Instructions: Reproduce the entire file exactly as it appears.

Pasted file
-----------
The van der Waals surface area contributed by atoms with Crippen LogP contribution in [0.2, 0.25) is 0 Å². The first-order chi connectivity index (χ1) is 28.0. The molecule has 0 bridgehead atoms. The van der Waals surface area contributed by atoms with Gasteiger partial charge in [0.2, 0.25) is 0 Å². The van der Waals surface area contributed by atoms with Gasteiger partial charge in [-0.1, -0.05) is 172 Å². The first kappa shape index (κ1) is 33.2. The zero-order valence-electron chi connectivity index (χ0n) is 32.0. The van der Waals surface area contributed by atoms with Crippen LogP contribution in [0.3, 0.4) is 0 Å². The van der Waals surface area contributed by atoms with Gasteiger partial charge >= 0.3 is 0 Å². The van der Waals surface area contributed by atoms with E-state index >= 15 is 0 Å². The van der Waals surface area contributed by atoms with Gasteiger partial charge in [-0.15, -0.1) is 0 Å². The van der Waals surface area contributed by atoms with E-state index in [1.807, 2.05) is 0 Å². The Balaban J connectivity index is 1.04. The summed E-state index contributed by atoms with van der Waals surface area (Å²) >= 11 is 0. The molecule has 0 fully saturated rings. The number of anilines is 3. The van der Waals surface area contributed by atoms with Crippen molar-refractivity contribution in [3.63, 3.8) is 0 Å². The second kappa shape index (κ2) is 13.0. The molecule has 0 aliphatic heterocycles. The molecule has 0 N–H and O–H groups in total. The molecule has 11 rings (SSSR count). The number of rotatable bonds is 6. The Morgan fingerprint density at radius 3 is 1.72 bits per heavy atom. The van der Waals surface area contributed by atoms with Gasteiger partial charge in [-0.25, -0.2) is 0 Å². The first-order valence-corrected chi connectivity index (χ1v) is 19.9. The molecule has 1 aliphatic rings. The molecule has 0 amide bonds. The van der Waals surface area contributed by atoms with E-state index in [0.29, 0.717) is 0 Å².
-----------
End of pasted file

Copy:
The van der Waals surface area contributed by atoms with Crippen LogP contribution in [0.2, 0.25) is 0 Å². The first-order chi connectivity index (χ1) is 28.0. The molecule has 0 bridgehead atoms. The van der Waals surface area contributed by atoms with Gasteiger partial charge in [0.2, 0.25) is 0 Å². The van der Waals surface area contributed by atoms with Gasteiger partial charge in [-0.1, -0.05) is 172 Å². The first kappa shape index (κ1) is 33.2. The zero-order valence-electron chi connectivity index (χ0n) is 32.0. The van der Waals surface area contributed by atoms with Crippen LogP contribution in [0.3, 0.4) is 0 Å². The van der Waals surface area contributed by atoms with Gasteiger partial charge >= 0.3 is 0 Å². The van der Waals surface area contributed by atoms with E-state index >= 15 is 0 Å². The van der Waals surface area contributed by atoms with Gasteiger partial charge in [-0.15, -0.1) is 0 Å². The van der Waals surface area contributed by atoms with E-state index in [1.807, 2.05) is 0 Å². The Balaban J connectivity index is 1.04. The summed E-state index contributed by atoms with van der Waals surface area (Å²) >= 11 is 0. The molecule has 0 fully saturated rings. The number of anilines is 3. The van der Waals surface area contributed by atoms with Crippen molar-refractivity contribution in [3.63, 3.8) is 0 Å². The second kappa shape index (κ2) is 13.0. The molecule has 0 aliphatic heterocycles. The molecule has 0 N–H and O–H groups in total. The molecule has 11 rings (SSSR count). The number of rotatable bonds is 6. The Morgan fingerprint density at radius 3 is 1.72 bits per heavy atom. The van der Waals surface area contributed by atoms with Gasteiger partial charge in [-0.25, -0.2) is 0 Å². The first-order valence-corrected chi connectivity index (χ1v) is 19.9. The molecule has 1 aliphatic rings. The molecule has 0 amide bonds. The van der Waals surface area contributed by atoms with E-state index in [0.29, 0.717) is 0 Å².